The Money Exchange

Michel serving as the crucifer on Easter Day with her children

Michel serving as the crucifer on Easter Day with her children

Working at a money exchange in Waikiki gives me the opportunity to observe people and the way they handle their money.  Some people are proud of their fortunes and take a bit of satisfaction in seeing it displayed across the counter.  Others discretely pass me an envelope and make a request not to count their money out in the open.  These transactions take place after they have made the decisions to actually make the exchange.  For many deciding to part with their money is a daunting task.  They fear that they may be making a mistake and they worry that they could have gotten more for their money.

The most interesting thing for me comes before the actual transaction.  It is in the decision making process.  You have those who have done their research; they watch the New York Foreign Exchange and have priced different rates at other money exchanges and banks.  These "planners" are confident in their choice because they have put a great deal of thought into it before hand.  Others that are less prepared think long and hard about whether or not the rate is favorable.  Then the "hesitators" spend even more time trying to figure out how much to actually exchange.  It takes some people two or three visits in a day to actually make their final decision.  I have often thought to myself, "You're exchanging money for money!  It's really not that difficult.  It's not like you're committing to a weekly pledge!"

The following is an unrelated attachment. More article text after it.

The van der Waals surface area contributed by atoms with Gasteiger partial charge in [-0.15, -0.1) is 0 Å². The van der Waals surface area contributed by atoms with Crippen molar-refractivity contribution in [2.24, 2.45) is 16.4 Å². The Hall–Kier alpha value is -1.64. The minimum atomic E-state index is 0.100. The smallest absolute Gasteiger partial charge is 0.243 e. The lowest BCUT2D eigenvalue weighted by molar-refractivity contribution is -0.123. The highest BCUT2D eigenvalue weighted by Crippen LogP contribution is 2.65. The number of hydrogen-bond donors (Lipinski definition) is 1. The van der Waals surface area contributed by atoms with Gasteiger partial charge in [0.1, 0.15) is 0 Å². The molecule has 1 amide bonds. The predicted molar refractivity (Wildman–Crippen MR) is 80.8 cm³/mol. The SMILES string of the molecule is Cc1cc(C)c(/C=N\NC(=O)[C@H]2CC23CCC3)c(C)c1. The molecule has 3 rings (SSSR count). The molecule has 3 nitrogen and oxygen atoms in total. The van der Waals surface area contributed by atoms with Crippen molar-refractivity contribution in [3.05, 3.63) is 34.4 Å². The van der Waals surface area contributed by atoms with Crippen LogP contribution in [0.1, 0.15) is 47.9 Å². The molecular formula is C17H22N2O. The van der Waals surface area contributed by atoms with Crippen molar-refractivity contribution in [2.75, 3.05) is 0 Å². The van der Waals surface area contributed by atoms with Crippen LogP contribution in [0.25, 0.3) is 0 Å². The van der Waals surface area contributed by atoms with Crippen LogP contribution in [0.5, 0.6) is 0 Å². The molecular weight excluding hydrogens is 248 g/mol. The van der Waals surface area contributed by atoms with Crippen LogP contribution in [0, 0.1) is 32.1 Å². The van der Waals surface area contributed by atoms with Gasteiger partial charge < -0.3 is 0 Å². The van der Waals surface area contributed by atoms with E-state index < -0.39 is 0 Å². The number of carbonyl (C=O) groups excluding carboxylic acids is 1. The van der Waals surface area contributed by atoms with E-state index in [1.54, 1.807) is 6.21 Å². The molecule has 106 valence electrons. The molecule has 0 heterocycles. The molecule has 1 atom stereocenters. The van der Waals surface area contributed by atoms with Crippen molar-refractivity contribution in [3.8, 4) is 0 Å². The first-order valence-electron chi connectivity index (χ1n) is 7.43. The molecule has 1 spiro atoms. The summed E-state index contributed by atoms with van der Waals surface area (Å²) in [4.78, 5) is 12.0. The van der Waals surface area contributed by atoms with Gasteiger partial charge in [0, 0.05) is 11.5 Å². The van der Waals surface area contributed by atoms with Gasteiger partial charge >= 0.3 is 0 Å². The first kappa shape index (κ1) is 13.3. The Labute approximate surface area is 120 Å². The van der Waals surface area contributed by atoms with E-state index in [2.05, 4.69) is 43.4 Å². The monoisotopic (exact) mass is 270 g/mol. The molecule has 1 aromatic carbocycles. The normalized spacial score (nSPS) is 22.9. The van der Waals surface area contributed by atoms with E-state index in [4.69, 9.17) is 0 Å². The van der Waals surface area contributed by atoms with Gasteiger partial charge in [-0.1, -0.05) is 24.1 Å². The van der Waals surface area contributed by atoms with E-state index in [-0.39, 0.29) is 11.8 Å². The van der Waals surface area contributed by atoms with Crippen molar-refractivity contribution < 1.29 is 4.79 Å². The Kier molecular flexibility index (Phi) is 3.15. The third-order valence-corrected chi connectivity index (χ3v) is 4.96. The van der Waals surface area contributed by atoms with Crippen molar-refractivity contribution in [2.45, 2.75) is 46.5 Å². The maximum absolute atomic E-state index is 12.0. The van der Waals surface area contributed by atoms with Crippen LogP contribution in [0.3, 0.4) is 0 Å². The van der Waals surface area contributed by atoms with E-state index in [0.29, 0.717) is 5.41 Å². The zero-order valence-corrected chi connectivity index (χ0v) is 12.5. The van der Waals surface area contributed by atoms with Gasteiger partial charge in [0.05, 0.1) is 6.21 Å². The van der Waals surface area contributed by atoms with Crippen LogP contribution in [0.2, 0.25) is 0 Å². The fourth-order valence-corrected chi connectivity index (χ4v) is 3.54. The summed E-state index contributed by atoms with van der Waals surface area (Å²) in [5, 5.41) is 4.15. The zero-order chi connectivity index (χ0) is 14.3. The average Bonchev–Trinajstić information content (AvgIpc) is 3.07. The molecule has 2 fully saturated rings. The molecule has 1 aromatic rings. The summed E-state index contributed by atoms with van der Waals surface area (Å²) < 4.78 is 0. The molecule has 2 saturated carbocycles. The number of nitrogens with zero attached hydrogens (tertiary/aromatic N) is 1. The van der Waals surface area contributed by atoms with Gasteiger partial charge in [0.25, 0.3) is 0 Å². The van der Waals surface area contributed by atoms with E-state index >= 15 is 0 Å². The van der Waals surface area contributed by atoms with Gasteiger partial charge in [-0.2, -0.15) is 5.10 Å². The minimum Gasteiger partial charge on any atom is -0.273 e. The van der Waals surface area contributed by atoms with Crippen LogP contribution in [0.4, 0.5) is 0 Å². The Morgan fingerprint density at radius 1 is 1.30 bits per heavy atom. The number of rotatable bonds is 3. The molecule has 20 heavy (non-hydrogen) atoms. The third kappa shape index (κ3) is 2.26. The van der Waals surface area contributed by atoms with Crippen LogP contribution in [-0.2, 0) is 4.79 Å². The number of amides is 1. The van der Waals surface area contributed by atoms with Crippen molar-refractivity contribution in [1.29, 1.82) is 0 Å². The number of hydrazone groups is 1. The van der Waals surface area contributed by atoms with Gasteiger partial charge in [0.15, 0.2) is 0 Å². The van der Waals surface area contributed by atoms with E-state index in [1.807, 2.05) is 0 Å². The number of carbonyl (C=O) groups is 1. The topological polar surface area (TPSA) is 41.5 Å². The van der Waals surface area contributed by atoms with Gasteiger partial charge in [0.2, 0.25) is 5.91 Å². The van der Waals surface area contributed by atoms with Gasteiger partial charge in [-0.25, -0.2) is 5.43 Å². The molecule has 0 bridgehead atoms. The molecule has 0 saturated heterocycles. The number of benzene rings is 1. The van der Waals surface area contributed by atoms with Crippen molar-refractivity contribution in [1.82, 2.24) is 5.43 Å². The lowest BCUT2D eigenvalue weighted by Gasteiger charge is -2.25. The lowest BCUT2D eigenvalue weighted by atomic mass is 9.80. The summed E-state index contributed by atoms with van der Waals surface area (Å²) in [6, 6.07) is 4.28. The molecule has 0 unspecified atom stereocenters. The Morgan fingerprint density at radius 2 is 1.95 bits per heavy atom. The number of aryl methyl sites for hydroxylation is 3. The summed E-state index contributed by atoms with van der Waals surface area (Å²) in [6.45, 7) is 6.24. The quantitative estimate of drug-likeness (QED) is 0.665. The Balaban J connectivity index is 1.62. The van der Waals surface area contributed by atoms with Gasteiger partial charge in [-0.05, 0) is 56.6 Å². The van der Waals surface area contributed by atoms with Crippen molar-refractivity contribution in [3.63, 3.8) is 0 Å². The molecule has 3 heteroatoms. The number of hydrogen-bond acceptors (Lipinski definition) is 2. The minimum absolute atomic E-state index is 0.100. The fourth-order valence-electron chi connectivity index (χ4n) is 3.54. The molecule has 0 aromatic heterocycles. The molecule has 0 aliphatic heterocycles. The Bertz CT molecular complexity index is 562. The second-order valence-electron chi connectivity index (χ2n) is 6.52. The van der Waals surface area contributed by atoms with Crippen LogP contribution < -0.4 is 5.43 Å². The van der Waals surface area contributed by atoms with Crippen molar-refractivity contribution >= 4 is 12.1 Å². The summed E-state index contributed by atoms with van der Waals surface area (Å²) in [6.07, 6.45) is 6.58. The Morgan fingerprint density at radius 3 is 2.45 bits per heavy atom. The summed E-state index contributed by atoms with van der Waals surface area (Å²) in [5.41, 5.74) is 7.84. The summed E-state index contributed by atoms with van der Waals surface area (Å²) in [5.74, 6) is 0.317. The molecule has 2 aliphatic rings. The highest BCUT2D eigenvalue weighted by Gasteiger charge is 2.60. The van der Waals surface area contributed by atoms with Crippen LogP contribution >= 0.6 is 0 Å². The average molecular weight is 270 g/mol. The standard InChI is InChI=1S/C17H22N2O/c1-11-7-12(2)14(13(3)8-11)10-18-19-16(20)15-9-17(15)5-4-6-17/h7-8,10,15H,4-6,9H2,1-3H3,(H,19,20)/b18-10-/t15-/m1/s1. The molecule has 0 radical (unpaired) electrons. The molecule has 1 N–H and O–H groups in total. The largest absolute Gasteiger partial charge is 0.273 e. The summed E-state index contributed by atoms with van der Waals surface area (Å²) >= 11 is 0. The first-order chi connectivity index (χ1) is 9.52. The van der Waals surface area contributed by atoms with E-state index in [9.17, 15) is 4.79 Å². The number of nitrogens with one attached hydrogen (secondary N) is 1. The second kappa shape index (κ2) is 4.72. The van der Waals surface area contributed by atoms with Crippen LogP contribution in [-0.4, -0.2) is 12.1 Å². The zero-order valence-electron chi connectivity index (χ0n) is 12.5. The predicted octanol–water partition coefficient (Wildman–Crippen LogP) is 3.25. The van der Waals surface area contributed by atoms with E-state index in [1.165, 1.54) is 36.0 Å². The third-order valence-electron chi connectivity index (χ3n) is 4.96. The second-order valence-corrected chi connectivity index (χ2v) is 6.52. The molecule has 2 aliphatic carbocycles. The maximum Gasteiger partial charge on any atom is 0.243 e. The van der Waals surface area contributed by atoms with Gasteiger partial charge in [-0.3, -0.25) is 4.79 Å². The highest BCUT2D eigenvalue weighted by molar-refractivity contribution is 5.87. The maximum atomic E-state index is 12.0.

Occasionally I get lucky and I get a customer who walks up to the window with ease, smiles, says "Exchange please," and sets their money on the counter.  There's no hemming and hawing, questioning, wondering, worrying, or hesitating.  They just trust that everything will work out.  Then off the "trusters" go on their merry way to enjoy their Hawaiian vacation.  You will not see them debating with their spouse, walking anxiously from money exchange to money exchange, or standing in the sun, hands on hips, with a puzzled look on their face.  You can feel the difference in their energy.  They are easy-going and angst-free.  They simply have faith.

I sympathize with the "hesitators" and admit to being one of them.  I am not and never will be a "planner" because it just takes too much time and effort.  I long to be a "truster."  To have that kind of peace of mind when dealing with money is priceless.  I look forward to the day when I can give openly, freely, without hesitation, and with grace.  Until then I try my best, do what I can, and little by little, step by step, as long as my feet are facing the desired direction, the rest of me will follow, and eventually I will arrive at my goal.

Michel Reavis